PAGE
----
The debt-limit bill has passed both chambers of Congress and is now headed for President Obama’s signature. For now, it seems, the government will continue paying all of its bills. Financial markets are clearly not impressed, and U.S. equities are poised to extend losses for an eighth straight day.
At the margin, having a debt deal is clearly better than open-ended uncertainty. So why are stocks again selling off despite a resolution in Washington? First, the political acrimony that permeated the debt negotiations has left most Americans more than a little annoyed with our elected officials. And doubt in our leaders’ ability to lead generally does encourage investors to buy risk assets like stocks. Approval ratings are abysmal, and investor sentiment is similarly depressed. Second, raising the debt ceiling in and of itself doesn’t do anything. From its establishment in 1917, it has been no more than an arbitrary speed bump that forces legislators to consider the implications of borrowing more – before they simply raise the arbitrary ceiling and then borrow more. (It has been increased 74 times since 1962 and 10 times in the past decade.) Third, the spending cuts in the bill amount to much less than what is needed and they take too long to enact. And finally, leading up to today’s deadline, markets never assigned a high probability to the default scenario, so finally having a deal was not an uplifting surprise.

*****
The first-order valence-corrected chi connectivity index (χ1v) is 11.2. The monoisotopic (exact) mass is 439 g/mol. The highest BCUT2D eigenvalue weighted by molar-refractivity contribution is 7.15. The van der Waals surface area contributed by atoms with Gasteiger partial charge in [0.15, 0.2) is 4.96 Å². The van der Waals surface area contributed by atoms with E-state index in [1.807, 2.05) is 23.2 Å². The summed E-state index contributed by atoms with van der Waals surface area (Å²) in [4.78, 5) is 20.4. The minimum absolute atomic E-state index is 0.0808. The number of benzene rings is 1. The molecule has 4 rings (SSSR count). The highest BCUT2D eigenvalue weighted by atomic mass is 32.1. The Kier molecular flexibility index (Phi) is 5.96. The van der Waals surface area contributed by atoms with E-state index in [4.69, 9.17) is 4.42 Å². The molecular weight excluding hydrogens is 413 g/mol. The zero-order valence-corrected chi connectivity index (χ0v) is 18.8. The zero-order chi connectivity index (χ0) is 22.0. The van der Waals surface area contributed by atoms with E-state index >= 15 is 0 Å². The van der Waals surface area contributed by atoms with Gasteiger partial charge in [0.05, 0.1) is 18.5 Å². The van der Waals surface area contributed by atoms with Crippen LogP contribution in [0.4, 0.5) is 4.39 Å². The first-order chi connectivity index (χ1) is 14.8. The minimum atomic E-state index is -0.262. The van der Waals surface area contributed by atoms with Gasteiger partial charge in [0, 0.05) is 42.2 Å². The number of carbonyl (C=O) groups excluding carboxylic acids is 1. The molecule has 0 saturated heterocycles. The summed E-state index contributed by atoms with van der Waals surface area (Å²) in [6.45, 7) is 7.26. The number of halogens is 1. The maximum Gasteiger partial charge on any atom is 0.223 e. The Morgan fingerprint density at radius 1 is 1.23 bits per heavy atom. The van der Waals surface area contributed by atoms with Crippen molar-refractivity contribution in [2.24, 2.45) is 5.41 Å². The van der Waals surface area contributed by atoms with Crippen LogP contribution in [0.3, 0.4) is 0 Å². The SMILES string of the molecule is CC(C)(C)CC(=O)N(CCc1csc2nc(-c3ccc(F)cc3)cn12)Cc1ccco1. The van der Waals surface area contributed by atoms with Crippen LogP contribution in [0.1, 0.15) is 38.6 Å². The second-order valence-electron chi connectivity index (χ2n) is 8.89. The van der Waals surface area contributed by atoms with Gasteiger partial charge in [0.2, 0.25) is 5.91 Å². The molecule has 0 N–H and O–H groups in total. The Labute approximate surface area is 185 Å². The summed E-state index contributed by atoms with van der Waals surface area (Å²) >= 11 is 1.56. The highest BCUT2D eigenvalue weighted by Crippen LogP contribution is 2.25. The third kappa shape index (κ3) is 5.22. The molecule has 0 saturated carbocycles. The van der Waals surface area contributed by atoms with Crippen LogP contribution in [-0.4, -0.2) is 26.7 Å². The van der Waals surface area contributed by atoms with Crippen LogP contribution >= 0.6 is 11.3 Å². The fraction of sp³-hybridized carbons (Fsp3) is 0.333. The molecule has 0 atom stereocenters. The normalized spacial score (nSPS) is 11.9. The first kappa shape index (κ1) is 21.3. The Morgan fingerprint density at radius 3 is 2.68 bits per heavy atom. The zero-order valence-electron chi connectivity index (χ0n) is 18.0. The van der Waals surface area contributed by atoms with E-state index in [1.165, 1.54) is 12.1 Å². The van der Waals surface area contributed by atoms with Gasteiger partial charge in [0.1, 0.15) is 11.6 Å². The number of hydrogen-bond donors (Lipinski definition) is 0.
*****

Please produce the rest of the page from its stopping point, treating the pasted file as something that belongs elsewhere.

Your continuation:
With sentiment already low, a string of disappointing economic figures has tipped momentum to the downside. The domestic economy, it turns out, grew slower than expected in the second quarter, and data on manufacturing and consumer spending also fell short of expectations.
Having any debt deal is good news at the margin, but markets are really good at dwelling on the negative, and plenty of concerns do remain. The dog days of summer might continue, but the underlying story is not broken. Corporate profits continue to be an unambiguous bright spot in an otherwise dreary news cycle. With a national default off the table, now is certainly not the time to panic.